Tuesday, April 8, 2008

Reporters' Most Sickening Habit

Hunt for Justice by Cynthia Hunt

We’ve all seen it dozens of times.

The reporter runs up to the murder victim’s mother and says, “How do you feel?”

At that point, we all cringe in reflexive disgust . . . even vomit in our mouths just a bit.

One Good Reason to Hate the Media

More than any other question friends, viewers, and people I have just met will angrily ask me about this reporter’s habit is “Why do reporters ask that question? It’s none of their business. How do you think families feel—a loved one was just killed.”

It’s more than difficult to defend the lazy “how do you feel” wording that collectively sickens us all. But I will admit in the course of the hundreds of murders I have covered that I always try to be the first journalist to knock on the door of a victim’s family. Let me explain.

Pictured left: Cynthia Reports from the Murder Scene Where Three Children Were Shot to Death

The News Producer’s Rundown Always Reads “Victims’ Family Reax”

The first question newsroom managers ask after a murder is, “What does the victim’s family have to say?” Young reporters quickly learn the necessity of making the dreaded knock on the door of the victim’s family, or, even worse, the awkward phone call. I dislike calls the most because it’s excruciatingly difficult to express compassion over the phone. As reporters, we are entering this person’s life at their most painful moment. More often than not, we are greeted like the vultures that some of us are.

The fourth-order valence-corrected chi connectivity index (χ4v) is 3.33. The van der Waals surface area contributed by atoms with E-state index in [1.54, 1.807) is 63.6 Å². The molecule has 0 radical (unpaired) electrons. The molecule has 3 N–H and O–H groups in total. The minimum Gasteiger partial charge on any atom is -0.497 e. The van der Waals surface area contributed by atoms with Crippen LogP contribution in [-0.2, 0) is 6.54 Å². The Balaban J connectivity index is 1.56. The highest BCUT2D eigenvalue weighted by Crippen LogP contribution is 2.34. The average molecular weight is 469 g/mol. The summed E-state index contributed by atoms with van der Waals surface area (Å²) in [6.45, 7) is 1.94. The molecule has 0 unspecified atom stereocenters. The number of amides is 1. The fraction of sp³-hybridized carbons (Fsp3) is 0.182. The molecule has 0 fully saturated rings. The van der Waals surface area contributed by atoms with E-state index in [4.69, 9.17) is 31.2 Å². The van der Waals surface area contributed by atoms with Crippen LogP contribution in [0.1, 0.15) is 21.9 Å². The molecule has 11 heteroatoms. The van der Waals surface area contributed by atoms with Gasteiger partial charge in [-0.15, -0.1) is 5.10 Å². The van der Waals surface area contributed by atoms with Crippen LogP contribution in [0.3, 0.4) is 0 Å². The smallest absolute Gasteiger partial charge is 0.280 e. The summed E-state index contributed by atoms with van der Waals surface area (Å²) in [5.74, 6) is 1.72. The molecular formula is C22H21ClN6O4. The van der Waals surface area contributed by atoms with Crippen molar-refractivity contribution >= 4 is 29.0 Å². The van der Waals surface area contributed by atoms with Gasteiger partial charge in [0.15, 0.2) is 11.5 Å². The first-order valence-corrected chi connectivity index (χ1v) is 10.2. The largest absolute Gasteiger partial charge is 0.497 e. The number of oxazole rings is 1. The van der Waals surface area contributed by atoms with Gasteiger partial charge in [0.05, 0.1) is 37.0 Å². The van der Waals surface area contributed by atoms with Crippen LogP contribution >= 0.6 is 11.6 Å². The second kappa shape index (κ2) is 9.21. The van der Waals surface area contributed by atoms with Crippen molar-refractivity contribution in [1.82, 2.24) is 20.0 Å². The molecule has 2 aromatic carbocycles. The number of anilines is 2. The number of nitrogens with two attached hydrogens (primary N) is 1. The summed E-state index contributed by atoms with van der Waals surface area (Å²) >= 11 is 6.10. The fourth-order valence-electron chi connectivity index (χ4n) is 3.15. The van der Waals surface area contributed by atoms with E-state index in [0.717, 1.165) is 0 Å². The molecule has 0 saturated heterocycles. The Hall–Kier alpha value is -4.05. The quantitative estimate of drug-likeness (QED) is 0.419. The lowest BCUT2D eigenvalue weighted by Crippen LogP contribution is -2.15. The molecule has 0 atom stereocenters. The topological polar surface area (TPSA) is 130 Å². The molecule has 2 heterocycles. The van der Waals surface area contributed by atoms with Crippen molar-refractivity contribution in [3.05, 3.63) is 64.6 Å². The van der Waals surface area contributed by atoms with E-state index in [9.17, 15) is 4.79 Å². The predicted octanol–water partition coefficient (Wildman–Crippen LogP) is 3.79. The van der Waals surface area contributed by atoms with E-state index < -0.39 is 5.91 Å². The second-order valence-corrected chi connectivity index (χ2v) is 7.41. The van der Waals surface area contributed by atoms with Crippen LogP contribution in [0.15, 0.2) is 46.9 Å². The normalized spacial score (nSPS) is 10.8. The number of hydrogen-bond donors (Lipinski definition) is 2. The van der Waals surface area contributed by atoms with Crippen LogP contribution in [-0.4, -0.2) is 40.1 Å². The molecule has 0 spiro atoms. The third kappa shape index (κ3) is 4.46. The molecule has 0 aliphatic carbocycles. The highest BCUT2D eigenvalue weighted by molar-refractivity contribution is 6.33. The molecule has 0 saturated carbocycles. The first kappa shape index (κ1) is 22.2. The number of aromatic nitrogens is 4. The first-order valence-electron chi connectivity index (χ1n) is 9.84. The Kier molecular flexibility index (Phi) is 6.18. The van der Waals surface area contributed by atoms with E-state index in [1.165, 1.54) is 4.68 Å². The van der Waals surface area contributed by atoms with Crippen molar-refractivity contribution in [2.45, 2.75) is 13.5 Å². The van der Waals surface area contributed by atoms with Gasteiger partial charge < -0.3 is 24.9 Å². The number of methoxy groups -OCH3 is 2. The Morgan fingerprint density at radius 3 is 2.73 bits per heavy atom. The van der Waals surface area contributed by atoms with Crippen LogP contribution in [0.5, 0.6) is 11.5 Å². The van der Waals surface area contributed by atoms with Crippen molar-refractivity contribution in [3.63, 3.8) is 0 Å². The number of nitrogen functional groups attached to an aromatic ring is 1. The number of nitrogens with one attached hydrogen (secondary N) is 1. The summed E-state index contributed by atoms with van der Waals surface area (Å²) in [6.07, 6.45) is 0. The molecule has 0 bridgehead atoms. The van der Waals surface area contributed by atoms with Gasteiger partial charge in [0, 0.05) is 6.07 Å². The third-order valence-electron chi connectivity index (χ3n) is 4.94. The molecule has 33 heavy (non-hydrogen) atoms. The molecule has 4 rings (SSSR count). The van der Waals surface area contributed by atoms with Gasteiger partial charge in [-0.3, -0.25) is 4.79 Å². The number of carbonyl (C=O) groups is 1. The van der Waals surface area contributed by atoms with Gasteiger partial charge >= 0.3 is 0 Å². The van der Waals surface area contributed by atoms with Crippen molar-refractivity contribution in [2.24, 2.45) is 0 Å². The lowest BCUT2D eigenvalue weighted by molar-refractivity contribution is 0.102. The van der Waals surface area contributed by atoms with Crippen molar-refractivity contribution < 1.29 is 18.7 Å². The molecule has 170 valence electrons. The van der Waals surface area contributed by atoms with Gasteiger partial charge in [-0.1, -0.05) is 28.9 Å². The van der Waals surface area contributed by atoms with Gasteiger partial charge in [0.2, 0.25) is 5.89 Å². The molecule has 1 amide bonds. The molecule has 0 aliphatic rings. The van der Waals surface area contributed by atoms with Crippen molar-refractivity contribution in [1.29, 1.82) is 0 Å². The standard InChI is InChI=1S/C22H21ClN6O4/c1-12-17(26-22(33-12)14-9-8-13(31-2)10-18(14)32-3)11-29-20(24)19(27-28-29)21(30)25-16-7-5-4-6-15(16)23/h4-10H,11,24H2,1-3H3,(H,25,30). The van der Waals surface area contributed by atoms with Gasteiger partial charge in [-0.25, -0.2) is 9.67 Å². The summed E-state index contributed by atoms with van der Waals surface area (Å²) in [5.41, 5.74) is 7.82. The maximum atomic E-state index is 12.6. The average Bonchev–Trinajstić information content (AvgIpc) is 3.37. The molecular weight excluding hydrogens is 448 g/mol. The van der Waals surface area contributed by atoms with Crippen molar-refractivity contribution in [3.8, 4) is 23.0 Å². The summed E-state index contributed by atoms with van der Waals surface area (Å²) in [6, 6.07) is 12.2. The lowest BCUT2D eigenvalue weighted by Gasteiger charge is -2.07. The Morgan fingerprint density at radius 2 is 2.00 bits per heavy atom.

Why, then, do I rush to contact the family?

Giving Victim’s Families the Only Control I Can

I learned after my first few heart-wrenching encounters with the families of crime victims that the experience of the death of a loved one in a violent crime causes a complete loss of control in the lives of individual family members. I soon realized the only thing I can give the family is some control over my coverage.

Often, reporters convey less than accurate or even erroneous information regarding a given victim of violent crime. It’s no one’s fault. The investigators are focused on finding the killer, not verifying the little facts they try to tell headline-hungry reporters about the victim.

But all things matter to the family; which picture we use of the victim, how we describe his or her life, what we say about the family’s feelings. Of course, justice matters too. We journalists play a vital role in hunt for justice by telling the world what it needs to know to help police catch killers.

I never pressure the families for interviews or ask them how they feel. I simply let them know my cell phone number and that they are welcome to call it 24/7 if they wish to have any input into the coverage. It’s important to me that they understand that journalists can report only what they are told by trustworthy sources. I tell families that they have an open door to me and that I welcome their contribution to my coverage.

Pictured Left: Cynthia Tries to Comfort Mother of Three Murdered Girls

Frequently, my invitation leads to more factual, compelling stories that give the families some small sense of comfort. More powerful stories increase public awareness of the crime and how to prevent future tragedies. My experience is that what began as a very unwelcome intrusion often transforms into a beneficial relationship that may last years as I cover the case and its criminal prosecution. Additionally, in rare cases, as you have seen, journalists’ interviews with family members can sometimes reveal that the family member and killer are one in the same.